Gardening: Jerusalem artichokes grow under most prairie conditions

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Jerusalem artichoke is to be eaten like a potato tuber: boiled, baked, fried, in soups or stews or raw in salads.

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Jackie Bantle Jerusalem artichoke flowers in early September. Jerusalem artichoke flowers in early September. Photo by Jackie Bantle /Supplied photo

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When most of us think of artichokes, we think of the green, scaly, unripe flower buds found on the grocery shelf in the grocery store.

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However, Jerusalem artichoke (Helianthus tuberosus), also known as Sunchoke, is grown for its edible underground tubers and is a completely different plant than the spherical artichoke.

Jerusalem artichoke is native to North America, is extremely hardy and grows in most prairie conditions.

Although sometimes referred to as “Canada’s Potato,” fall is an excellent time to plant Jerusalem artichokes on the prairies.

Jerusalem artichoke is one of the easiest plants to grow in a garden. Because they form tubers underground, sandy loam to loamy soil is best for growth, but any soil that is rich in nutrients and organic matter and free of stones and hard clumps of clay.

As with any root crop, regular watering is an advantage (approx. 2.5 centimeters per week) – especially in dry years.

Jerusalem artichoke flowers in early September. Jerusalem artichoke flowers in early September. Photo by Jackie Bantle /Supplied photo

The average ripening time for most Jerusalem artichoke varieties is 130.

Tubers should be planted in late fall or early spring. Do not water newly planted tubers in the fall.

Sourcing tubers for planting can be a challenge. Fall is the best time of year to find tubers at your local farmers market. Some retail stores will have tubers in the spring.

Whether in spring or autumn, the tubers should be planted 10 cm deep, 30-35 cm within the row and 60-100 cm between the rows. Each piece of tuber should have at least two eyes or buds to plant.

In spring, hill plants are grown from a height of 30 cm; This will help give stability to the tall trunk.

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After the plants emerge, mulch the area around the plant with straw to conserve moisture, reduce weed growth, and regulate soil temperature. Extremely high soil temperatures reduce the yield.

To optimize tuber production, it is recommended that the stems be cut back to 1.5 meters in late summer and the flower heads removed. This way, excess water and nutrients are not lost to the tip growth, but rather focus on replenishing the tubers.

A Jerusalem artichoke plant provides around 400 grams (one pound) per plant, depending on the variety.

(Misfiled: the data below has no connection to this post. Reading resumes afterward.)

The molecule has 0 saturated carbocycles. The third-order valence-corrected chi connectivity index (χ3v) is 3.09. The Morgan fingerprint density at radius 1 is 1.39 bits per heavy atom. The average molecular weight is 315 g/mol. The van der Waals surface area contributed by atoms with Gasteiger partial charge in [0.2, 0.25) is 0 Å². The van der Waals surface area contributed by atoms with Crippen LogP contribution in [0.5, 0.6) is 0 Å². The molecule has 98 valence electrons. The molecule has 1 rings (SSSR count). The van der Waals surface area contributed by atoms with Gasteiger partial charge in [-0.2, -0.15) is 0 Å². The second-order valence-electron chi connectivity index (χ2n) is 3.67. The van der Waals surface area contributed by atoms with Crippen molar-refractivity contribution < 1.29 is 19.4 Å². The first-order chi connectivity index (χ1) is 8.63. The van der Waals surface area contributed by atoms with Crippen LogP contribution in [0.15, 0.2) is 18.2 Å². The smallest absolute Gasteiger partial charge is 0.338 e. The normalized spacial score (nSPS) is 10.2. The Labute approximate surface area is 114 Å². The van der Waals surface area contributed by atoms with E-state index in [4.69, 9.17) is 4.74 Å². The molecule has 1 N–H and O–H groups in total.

Harvested tubers are 5-8 cm in diameter, 10 cm long and gnarled.

Tubers of wild forms of the Jerusalem artichoke are much more gnarled and smaller than domesticated species. The outer skin color of the tubers ranges from creamy white to brown to red. The flesh color is usually off-white.

Like potatoes, Jerusalem artichokes respond well to nitrogen fertilizers. However, overfertilizing Jerusalem artichoke promotes excessive tip growth and adversely affects tuber production. Top dressing plants in early spring with compost or well-rotted manure at least every two years ensure adequate fertility.

Jerusalem artichoke plant in early August, about 2m high. Jerusalem artichoke plant in early August, about 2m high. Photo by Jackie Bantle /Supplied photo

Sunchoke plants can grow up to 3 m tall, depending on the variety. The plants grow relatively quickly and produce yellow sunflowers 7-8 cm in diameter in mid-late summer. The height of the plant suggests that Jerusalem artichoke can be used as a miniature protective belt around smaller garden areas. They also make a lovely background plant along the north edge of a perennial bed.

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The tubers are best harvested late in the fall and best after at least one deadly frost. During the growing season, the tips accumulate sugar. In late summer or early fall, the sugar is transferred to the developing tubers. There are also several reports that the nutty taste improves significantly after the first killing frost.

Jerusalem artichoke tubers are harvested at the end of September. Jerusalem artichoke tubers are harvested at the end of September. Photo by Jackie Bantle /Supplied photo

Ideal storage conditions for Jerusalem artichoke are 0 ° C with 90-95% relative humidity.

Jerusalem artichoke tubers are thin-skinned and do not store well unless they are kept moist in a root cellar or packed in the refrigerator. Harvested tubers should be refrigerated for short-term storage. For long-term storage, the tubers are best stored in a cool place in damp sand.

Tubers should not be washed before storage, as the skin is easily damaged.

Jerusalem artichoke is to be eaten like a potato tuber: boiled, baked, fried, in soups or stews or raw in salads.

This column is courtesy of the Saskatchewan Perennial Society. Contact the company by email at [email protected] or visit their website at saskperennial.ca. You can find her on Facebook at facebook.com/saskperennial. All Saskatchewan Perennial Society events are on hold until further notice.

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